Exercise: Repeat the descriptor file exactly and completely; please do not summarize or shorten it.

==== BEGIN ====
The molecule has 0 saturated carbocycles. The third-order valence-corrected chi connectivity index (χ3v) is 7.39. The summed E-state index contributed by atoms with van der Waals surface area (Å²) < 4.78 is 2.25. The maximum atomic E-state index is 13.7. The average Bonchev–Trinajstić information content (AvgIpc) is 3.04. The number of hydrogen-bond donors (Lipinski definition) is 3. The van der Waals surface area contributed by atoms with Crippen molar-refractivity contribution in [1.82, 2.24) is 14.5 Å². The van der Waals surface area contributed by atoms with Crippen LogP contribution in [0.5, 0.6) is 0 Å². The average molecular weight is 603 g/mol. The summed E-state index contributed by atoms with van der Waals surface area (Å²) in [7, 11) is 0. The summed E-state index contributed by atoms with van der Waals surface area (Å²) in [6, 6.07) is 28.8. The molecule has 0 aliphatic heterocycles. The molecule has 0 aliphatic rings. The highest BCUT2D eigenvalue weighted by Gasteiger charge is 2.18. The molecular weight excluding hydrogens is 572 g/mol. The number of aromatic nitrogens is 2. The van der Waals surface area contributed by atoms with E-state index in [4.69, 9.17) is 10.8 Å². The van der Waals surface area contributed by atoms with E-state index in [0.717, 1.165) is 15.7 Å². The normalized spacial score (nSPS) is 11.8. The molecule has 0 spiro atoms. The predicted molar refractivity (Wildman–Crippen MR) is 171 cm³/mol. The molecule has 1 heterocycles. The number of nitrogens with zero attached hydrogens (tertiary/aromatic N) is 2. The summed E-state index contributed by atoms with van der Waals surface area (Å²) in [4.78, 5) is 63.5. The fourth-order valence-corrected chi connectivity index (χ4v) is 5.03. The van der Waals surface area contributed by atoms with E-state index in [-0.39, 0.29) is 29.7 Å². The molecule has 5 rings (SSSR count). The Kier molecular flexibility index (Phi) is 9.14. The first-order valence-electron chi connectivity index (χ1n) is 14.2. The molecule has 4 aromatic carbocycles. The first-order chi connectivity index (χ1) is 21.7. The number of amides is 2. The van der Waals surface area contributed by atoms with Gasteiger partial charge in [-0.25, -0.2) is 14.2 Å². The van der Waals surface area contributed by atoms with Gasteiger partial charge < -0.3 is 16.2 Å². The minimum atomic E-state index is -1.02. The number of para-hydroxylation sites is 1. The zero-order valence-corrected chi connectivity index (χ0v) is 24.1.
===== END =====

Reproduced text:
The molecule has 0 saturated carbocycles. The third-order valence-corrected chi connectivity index (χ3v) is 7.39. The summed E-state index contributed by atoms with van der Waals surface area (Å²) < 4.78 is 2.25. The maximum atomic E-state index is 13.7. The average Bonchev–Trinajstić information content (AvgIpc) is 3.04. The number of hydrogen-bond donors (Lipinski definition) is 3. The van der Waals surface area contributed by atoms with Crippen molar-refractivity contribution in [1.82, 2.24) is 14.5 Å². The van der Waals surface area contributed by atoms with Crippen LogP contribution in [0.5, 0.6) is 0 Å². The average molecular weight is 603 g/mol. The summed E-state index contributed by atoms with van der Waals surface area (Å²) in [7, 11) is 0. The summed E-state index contributed by atoms with van der Waals surface area (Å²) in [6, 6.07) is 28.8. The molecule has 0 aliphatic heterocycles. The molecule has 0 aliphatic rings. The highest BCUT2D eigenvalue weighted by Gasteiger charge is 2.18. The molecular weight excluding hydrogens is 572 g/mol. The number of aromatic nitrogens is 2. The van der Waals surface area contributed by atoms with E-state index in [4.69, 9.17) is 10.8 Å². The van der Waals surface area contributed by atoms with E-state index in [0.717, 1.165) is 15.7 Å². The normalized spacial score (nSPS) is 11.8. The molecule has 0 spiro atoms. The predicted molar refractivity (Wildman–Crippen MR) is 171 cm³/mol. The molecule has 1 heterocycles. The number of nitrogens with zero attached hydrogens (tertiary/aromatic N) is 2. The summed E-state index contributed by atoms with van der Waals surface area (Å²) in [4.78, 5) is 63.5. The fourth-order valence-corrected chi connectivity index (χ4v) is 5.03. The van der Waals surface area contributed by atoms with E-state index in [-0.39, 0.29) is 29.7 Å². The molecule has 5 rings (SSSR count). The Kier molecular flexibility index (Phi) is 9.14. The first-order valence-electron chi connectivity index (χ1n) is 14.2. The molecule has 4 aromatic carbocycles. The first-order chi connectivity index (χ1) is 21.7. The number of amides is 2. The van der Waals surface area contributed by atoms with Gasteiger partial charge in [-0.25, -0.2) is 14.2 Å². The van der Waals surface area contributed by atoms with Gasteiger partial charge < -0.3 is 16.2 Å². The minimum atomic E-state index is -1.02. The number of para-hydroxylation sites is 1. The zero-order valence-corrected chi connectivity index (χ0v) is 24.1.